A year on from our report’s publication the Scottish Parliament announced an Inquiry into the attainment of pupils with a sensory impairment. This marks real progress and commitment from Scottish Parliament and Government towards closing the education gap for every child.

The Inquiry was solutions-focused and asked: what action can be taken to close the education attainment gap for sensory impaired pupils? Here are our views on what were the most important recommendations highlighted by the Inquiry:

1. Address the challenges affecting the specialist workforce for deaf learners including the consistency of qualifications Teachers of the Deaf have and their ageing profile.
2. Improve early intervention and support in the early years and establish Scottish Government early years standards that can inform care pathways and provision following newborn hearing screening diagnosis.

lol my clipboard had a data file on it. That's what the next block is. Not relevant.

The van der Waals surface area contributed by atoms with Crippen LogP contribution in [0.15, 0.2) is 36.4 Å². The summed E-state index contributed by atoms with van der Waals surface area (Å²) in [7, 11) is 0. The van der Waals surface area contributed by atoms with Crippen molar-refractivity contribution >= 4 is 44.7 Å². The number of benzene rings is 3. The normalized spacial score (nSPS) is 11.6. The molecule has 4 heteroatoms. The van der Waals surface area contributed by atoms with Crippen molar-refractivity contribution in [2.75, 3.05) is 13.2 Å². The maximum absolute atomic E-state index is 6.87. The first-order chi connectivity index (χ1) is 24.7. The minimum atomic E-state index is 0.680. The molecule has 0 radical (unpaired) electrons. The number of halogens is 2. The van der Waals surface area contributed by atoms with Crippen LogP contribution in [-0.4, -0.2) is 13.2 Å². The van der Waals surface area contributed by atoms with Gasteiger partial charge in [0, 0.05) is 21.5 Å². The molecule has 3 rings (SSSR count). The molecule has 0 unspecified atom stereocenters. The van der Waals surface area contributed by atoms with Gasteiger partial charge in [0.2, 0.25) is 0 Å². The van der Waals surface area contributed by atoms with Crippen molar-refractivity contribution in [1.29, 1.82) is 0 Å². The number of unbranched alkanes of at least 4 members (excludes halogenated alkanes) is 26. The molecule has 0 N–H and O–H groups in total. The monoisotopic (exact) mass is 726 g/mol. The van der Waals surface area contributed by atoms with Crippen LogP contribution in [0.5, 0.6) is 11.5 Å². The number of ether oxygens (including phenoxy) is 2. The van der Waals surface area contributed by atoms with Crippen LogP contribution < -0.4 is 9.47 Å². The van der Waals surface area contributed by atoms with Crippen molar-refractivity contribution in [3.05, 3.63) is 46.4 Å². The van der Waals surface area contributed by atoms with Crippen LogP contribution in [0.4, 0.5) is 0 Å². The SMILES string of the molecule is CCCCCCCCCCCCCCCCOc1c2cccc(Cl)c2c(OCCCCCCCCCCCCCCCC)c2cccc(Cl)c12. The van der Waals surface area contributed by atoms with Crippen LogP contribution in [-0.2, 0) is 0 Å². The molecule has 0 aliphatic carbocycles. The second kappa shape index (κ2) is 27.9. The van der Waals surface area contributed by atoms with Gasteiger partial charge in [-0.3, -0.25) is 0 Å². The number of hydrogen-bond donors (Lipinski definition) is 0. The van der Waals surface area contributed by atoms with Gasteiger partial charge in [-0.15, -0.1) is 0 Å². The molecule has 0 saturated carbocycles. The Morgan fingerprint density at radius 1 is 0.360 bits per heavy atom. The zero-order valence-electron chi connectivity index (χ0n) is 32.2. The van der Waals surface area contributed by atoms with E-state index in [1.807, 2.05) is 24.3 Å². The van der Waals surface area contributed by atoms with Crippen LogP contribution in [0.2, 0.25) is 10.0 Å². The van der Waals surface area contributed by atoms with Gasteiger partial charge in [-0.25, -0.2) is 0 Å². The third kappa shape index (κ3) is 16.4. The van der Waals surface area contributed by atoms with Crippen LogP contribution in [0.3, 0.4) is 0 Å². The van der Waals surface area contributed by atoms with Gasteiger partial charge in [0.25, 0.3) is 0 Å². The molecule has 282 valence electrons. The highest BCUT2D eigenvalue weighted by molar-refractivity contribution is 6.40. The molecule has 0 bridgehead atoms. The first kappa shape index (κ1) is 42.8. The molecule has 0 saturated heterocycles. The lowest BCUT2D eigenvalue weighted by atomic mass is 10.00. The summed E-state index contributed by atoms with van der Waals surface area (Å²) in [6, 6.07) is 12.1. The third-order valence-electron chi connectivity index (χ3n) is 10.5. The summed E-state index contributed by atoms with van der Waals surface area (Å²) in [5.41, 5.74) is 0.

3. Improve data about deaf children so that local authorities can plan the services they need more effectively.
4. Ensure school buildings are meeting high quality acoustics standards – benefitting all learners, not just those are deaf.
5. Explore how we can use new technology to better support deaf learners, and in some cases centralise learning to offer deaf young people more opportunities and higher quality supports.
6. Support the confidence and resilience of deaf young people to help them prepare to succeed in whatever they do when they leave school.

The Education and Culture Committee are due to publish their Inquiry report in September, and NDCS will be responding to its recommendations then. Watch this space.

For more info contact: campaigns.scotland@ndcs.org.uk